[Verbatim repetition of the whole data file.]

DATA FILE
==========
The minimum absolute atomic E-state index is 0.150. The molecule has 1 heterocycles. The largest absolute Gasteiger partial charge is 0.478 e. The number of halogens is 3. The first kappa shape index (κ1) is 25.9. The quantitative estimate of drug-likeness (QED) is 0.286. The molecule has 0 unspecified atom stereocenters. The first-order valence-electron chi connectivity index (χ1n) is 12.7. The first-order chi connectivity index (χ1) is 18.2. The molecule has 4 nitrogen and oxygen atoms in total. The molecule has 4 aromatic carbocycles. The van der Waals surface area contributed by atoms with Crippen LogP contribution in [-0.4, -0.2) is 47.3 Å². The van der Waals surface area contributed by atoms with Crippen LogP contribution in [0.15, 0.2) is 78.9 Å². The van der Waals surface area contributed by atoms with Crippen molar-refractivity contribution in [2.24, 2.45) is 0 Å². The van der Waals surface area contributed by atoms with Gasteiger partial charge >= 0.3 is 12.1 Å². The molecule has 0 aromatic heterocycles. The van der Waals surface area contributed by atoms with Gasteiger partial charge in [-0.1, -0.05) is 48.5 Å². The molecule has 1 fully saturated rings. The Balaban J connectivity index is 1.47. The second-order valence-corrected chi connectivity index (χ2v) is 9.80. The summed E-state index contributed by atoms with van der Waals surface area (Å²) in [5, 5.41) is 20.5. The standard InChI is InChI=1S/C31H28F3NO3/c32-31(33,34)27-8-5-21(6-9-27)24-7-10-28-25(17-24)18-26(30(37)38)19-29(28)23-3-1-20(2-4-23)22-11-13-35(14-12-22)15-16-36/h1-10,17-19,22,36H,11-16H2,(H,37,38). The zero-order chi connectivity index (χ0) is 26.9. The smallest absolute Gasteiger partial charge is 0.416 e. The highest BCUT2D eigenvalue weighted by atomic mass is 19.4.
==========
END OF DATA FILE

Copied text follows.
The minimum absolute atomic E-state index is 0.150. The molecule has 1 heterocycles. The largest absolute Gasteiger partial charge is 0.478 e. The number of halogens is 3. The first kappa shape index (κ1) is 25.9. The quantitative estimate of drug-likeness (QED) is 0.286. The molecule has 0 unspecified atom stereocenters. The first-order valence-electron chi connectivity index (χ1n) is 12.7. The first-order chi connectivity index (χ1) is 18.2. The molecule has 4 nitrogen and oxygen atoms in total. The molecule has 4 aromatic carbocycles. The van der Waals surface area contributed by atoms with Crippen LogP contribution in [-0.4, -0.2) is 47.3 Å². The van der Waals surface area contributed by atoms with Crippen LogP contribution in [0.15, 0.2) is 78.9 Å². The van der Waals surface area contributed by atoms with Crippen molar-refractivity contribution in [2.24, 2.45) is 0 Å². The van der Waals surface area contributed by atoms with Gasteiger partial charge >= 0.3 is 12.1 Å². The molecule has 0 aromatic heterocycles. The van der Waals surface area contributed by atoms with Gasteiger partial charge in [-0.1, -0.05) is 48.5 Å². The molecule has 1 fully saturated rings. The Balaban J connectivity index is 1.47. The second-order valence-corrected chi connectivity index (χ2v) is 9.80. The summed E-state index contributed by atoms with van der Waals surface area (Å²) in [5, 5.41) is 20.5. The standard InChI is InChI=1S/C31H28F3NO3/c32-31(33,34)27-8-5-21(6-9-27)24-7-10-28-25(17-24)18-26(30(37)38)19-29(28)23-3-1-20(2-4-23)22-11-13-35(14-12-22)15-16-36/h1-10,17-19,22,36H,11-16H2,(H,37,38). The zero-order chi connectivity index (χ0) is 26.9. The smallest absolute Gasteiger partial charge is 0.416 e. The highest BCUT2D eigenvalue weighted by atomic mass is 19.4.